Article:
Invasive Aspergillosis in Adult Patients: Sixty-nine adult patients (age 18-80) with invasive aspergillosis were enrolled in an open-label, non-comparative study to evaluate the safety, tolerability, and efficacy of caspofungin. Patients had to be either refractory to (disease progression or failure to improve with other antifungal therapies given for at least 7 days) (84 % of the enrolled patients) or intolerant of (16 % of enrolled patients) other standard antifungal therapies. Most patients had underlying conditions (haematologic malignancy [N = 24], allogeneic bone marrow transplant or stem cell transplant [N = 18], organ transplant [N = 8], solid tumour [N = 3], or other conditions [N = 10]). Stringent definitions, modelled after the Mycoses Study Group Criteria, were used for diagnosis of invasive aspergillosis and for response to therapy (favourable response required clinically significant improvement in radiographs as well as in signs and symptoms). The mean duration of therapy was 33.7 days, with a range of 1 to 162 days. An independent expert panel determined that 41 % (26/63) of patients receiving at least one dose of caspofungin had a favourable response. For those patients who received more than 7 days of therapy with caspofungin, 50 % (26/52) had a favourable response. The favourable response rates for patients who were either refractory to or intolerant of previous therapies were 36 % (19/53) and 70 % (7/10), respectively. Although the doses of prior antifungal therapies in 5 patients enrolled as refractory were lower than those often administered for invasive aspergillosis, the favourable response rate during therapy with caspofungin was similar in these patients to that seen in the remaining refractory patients (2/5 versus 17/48, respectively). The response rates among patients with pulmonary disease and extrapulmonary disease were 47 % (21/45) and 28 % (5/18), respectively. Among patients with extrapulmonary disease, 2 of 8 patients who also had definite, probable, or possible CNS involvement had a favourable response.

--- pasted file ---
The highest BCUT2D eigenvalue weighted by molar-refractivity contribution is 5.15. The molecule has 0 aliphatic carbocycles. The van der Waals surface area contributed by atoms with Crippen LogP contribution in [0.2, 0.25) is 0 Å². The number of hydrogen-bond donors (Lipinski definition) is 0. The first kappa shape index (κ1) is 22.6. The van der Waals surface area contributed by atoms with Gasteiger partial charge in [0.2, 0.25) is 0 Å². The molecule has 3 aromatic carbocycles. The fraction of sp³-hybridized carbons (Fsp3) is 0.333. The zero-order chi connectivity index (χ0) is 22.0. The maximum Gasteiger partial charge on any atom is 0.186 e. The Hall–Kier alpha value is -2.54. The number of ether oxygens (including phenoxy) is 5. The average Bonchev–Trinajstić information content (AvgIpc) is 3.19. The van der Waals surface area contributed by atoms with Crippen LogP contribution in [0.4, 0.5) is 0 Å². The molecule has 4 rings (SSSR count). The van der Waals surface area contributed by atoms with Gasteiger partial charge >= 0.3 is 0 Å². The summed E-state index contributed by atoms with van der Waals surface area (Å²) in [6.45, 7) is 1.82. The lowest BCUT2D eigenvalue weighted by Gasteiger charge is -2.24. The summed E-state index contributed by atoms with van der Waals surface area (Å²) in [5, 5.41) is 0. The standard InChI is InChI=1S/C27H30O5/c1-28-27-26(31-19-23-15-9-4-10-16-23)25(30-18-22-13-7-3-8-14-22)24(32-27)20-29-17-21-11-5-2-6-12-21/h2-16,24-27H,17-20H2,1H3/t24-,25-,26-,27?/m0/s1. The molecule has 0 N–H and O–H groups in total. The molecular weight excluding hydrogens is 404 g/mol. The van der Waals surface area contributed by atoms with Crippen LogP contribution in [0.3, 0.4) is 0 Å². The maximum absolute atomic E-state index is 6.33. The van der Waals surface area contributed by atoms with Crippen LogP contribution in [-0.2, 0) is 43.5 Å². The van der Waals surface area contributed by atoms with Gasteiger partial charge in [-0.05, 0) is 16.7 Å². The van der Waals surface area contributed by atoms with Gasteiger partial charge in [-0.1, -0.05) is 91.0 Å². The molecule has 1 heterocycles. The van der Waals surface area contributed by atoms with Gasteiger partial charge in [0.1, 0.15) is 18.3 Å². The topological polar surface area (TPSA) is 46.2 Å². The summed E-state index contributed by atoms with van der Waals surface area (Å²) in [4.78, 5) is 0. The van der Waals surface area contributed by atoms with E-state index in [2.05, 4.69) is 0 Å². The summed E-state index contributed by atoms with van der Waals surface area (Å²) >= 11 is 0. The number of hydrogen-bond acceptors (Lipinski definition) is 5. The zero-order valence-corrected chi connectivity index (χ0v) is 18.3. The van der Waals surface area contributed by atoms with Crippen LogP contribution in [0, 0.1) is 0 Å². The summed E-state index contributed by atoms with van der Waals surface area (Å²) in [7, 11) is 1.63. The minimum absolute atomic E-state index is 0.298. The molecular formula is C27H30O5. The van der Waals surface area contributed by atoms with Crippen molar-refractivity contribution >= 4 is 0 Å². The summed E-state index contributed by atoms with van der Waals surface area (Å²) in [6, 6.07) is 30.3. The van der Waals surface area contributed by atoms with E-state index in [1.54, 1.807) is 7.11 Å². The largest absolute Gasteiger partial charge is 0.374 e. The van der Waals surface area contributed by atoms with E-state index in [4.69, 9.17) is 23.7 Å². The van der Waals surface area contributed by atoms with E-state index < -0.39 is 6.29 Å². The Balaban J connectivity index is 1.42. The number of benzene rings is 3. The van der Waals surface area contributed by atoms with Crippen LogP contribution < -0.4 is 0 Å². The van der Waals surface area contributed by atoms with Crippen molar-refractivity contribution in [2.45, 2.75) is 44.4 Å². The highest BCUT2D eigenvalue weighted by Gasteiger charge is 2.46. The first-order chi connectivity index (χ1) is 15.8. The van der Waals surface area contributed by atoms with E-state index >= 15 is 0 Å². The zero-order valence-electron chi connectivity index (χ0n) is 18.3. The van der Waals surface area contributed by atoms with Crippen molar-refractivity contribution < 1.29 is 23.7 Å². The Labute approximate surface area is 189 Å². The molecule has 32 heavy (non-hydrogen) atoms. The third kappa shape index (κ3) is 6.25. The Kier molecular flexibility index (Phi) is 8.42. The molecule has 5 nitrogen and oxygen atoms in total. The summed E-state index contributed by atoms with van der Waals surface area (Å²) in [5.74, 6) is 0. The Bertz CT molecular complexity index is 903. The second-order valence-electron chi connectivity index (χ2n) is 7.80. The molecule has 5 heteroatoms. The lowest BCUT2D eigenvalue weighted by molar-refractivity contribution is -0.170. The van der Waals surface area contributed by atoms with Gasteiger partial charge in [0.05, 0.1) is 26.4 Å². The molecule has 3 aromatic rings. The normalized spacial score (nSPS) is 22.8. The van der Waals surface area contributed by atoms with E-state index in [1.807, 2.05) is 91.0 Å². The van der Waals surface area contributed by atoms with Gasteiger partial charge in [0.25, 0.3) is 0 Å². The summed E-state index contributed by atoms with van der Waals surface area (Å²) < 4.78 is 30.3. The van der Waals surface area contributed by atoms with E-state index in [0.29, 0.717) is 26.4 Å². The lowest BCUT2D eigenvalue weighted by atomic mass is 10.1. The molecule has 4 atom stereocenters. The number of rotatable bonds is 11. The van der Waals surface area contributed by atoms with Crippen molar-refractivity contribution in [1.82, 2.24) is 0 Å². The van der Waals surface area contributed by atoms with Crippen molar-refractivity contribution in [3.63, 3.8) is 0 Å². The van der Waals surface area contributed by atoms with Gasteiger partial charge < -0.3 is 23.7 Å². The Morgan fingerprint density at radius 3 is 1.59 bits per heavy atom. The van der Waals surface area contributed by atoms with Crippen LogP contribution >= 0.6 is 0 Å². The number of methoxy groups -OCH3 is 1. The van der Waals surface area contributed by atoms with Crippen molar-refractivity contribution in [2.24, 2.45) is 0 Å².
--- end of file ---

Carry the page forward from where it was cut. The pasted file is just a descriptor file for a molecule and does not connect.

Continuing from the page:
Empirical Therapy in Febrile, Neutropaenic Adult Patients: A total of 1,111 patients with persistent fever and neutropaenia were enrolled in a clinical study and treated with either caspofungin 50 mg once daily following a 70 mg loading dose or liposomal amphotericin B 3.0 mg/kg/day. Eligible patients had received chemotherapy for malignancy or had undergone hematopoietic stem-cell transplantation, and presented with neutropaenia (<500 cells/mm3 for 96 hours) and fever (>38.0°C) not responding to ≥96 hours of parenteral antibacterial therapy. Patients were to be treated until up to 72 hours after resolution of neutropaenia, with a maximum duration of 28 days. However, patients found to have a documented fungal infection could be treated longer. If the drug was well tolerated but the patient's fever persisted and clinical condition deteriorated after 5 days of therapy, the dosage of study drug could be increased to 70 mg/day of caspofungin (13.3 % of patients treated) or to 5.0 mg/kg/day of liposomal amphotericin B (14.3 % of patients treated). There were 1,095 patients included in the primary Modified Intention-To-Treat (MITT) efficacy analysis of overall favourable response; caspofungin (33.9 %) was as effective as liposomal amphotericin B (33.7 %) [% difference 0.2 (95.2 % CI –5.6, 6.0)]. An overall favourable response required meeting each of 5 criteria: